Quiet Crisis—Health Care Plan


In the spring of 2008, I met with our district superintendent, who is now retired, and during our meeting I was made aware that our graduating seniors were not pursuing higher education.  At the conclusion of our meeting he challenged me to come up with a plan that would encourage our students to attain higher education.  Here are the details of my “Health Care Plan.

During the summer of 2008, I began a pilot program focusing on helping ten incoming junior high seventh graders.  The program is designed to help students with study skills that are necessary to be successful in junior high and beyond.  In addition, the program also encourages students to begin thinking about their educational goals and how to begin preparing academically and financially at an early age.

In surveying students, I found that technology plays an important part in a students’ desire to attain higher education.  Living in a rural community many of our students do not have access to computers or laptops.  Therefore, I contacted our after school program, Community Schools, and asked if they had the financial ability to purchase iPod Nanos for student use.  They did not; however, funding was made available by forming a partnership with a local youth coalition in exchange for community service that was performed by the young teens that are involved in the piloting program.   The purpose was to have the students use the iPods as tutors and download lessons and tutorials from iTunes University, which is sponsored by Apple Technologies.  The students used the iPods during the 2008 -2009 school year and they reported that the iPods were useful as a study aid.

For the 2009 – 2010 school year I wanted to involve ten more students.  While shopping for 10 more iPods, I noticed that I could purchase netbooks for almost the same price as the iPods.  I wrote a grant and received enough funding to purchase 14 netbooks.  Students who were chosen to receive a netbook must adhere to certain guidelines which are:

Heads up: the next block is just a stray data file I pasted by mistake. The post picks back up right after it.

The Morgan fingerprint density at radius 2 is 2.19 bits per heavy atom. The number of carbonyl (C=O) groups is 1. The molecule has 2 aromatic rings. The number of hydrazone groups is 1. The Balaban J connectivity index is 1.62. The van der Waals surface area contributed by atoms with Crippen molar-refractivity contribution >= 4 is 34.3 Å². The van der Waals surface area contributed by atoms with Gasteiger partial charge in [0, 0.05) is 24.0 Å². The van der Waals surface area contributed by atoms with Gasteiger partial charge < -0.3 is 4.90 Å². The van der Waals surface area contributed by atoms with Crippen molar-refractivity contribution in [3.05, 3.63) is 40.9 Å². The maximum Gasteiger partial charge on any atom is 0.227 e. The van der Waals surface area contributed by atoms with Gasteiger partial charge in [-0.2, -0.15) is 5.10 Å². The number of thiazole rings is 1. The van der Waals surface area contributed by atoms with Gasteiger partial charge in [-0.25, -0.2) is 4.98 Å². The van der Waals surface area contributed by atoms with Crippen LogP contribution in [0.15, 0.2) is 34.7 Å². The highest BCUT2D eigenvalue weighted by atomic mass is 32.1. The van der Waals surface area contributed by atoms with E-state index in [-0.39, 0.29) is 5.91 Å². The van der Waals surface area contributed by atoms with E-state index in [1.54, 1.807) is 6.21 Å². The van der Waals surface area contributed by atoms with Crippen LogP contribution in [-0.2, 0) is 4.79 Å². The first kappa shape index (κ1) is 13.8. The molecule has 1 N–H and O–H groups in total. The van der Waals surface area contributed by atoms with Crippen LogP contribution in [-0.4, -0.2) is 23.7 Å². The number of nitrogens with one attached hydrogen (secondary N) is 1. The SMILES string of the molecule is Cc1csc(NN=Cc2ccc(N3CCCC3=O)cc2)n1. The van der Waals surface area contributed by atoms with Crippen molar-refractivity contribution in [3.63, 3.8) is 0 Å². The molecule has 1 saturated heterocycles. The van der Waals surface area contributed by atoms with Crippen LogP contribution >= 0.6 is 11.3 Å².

• Students who receive a netbook may use the net book until the end of their senior year as long as they maintain a “C” average.
  • Students must maintain good conduct in the classroom.
  • Students whose grades fall below a “C” average or class conduct is unsatisfactory will forfeit the use of the netbook.
  • Students must abide by the District Technology Use Agreement.

Feedback from this group of students who used the netbooks was favorable.  For example, students reported that they were able to type their research projects, create PowerPoint presentations and access the internet at school, which helped them complete their school work.  During the 2011 – 2012 school year I wrote two more grants and received enough funding to purchase 13 more netbooks, which brings the total of participants in my program/plan to 27 students in grades 7 through 12.  If students graduate from high school and commit to attain higher education, they turn in the netbook that was issued to them and in return they receive a brand new laptop to help them further their education.  This year I will have my first participant graduate from the program/plan and next year I am looking forward to having 10 students complete the program.

In addition, as part of my program/plan, I have established a partnership with our local junior college, Central Arizona College, where students are given the opportunity to attend a college lecture and perform field research.  Furthermore, Central Arizona College’s Phi Theta Kappa Honor Society has taken an interest in the program and PTK members visit my classroom and speak to the students about the advantages of obtaining higher education.

In conclusion, by working together in order to resolve the “Quiet Crisis” parents, government officials, educators, schools, and higher education institutions need to work cooperatively to begin to instill in our young students the importance of attaining higher education.



Manuel Chavez

Manuel Chavez

San Manuel, AZ

My name is Manuel Michael Chavez Jr. My greatest contribution to education is being able to relate my 20 years of work experience to my students, which I obtained while working for Magma/BHP Copper, one of the largest underground copper mines in the world. My intentions had been to work for Magma Copper Company for the summer and return to school the following fall to pursue my dream of becoming an educator. Twenty years later, I was still employed with Magma Copper and had held various underground mining positions with the last position being a heavy equipment mechanic. In 1999, the mine announced complete closure and I had been forced and given a second opportunity to pursue my dream. What a bittersweet life-changing event in my life. I obtained my Bachelor’s of Science degree in education from NAU and have been teaching for the Mammoth-San Manuel Unified School District in Southwest Arizona for nine years and am pursuing National Board Certification. In 2009, I was selected as an Ambassador for Excellence for the Arizona Educational Foundation and currently sit on the Board of Directors for Sun Life Family Health Care Clinics and the WestEd organization. It is my belief that by intertwining my classroom lessons with my own life experiences and providing my students real world life scenarios, students become engaged in the lessons and develop a desire to learn.

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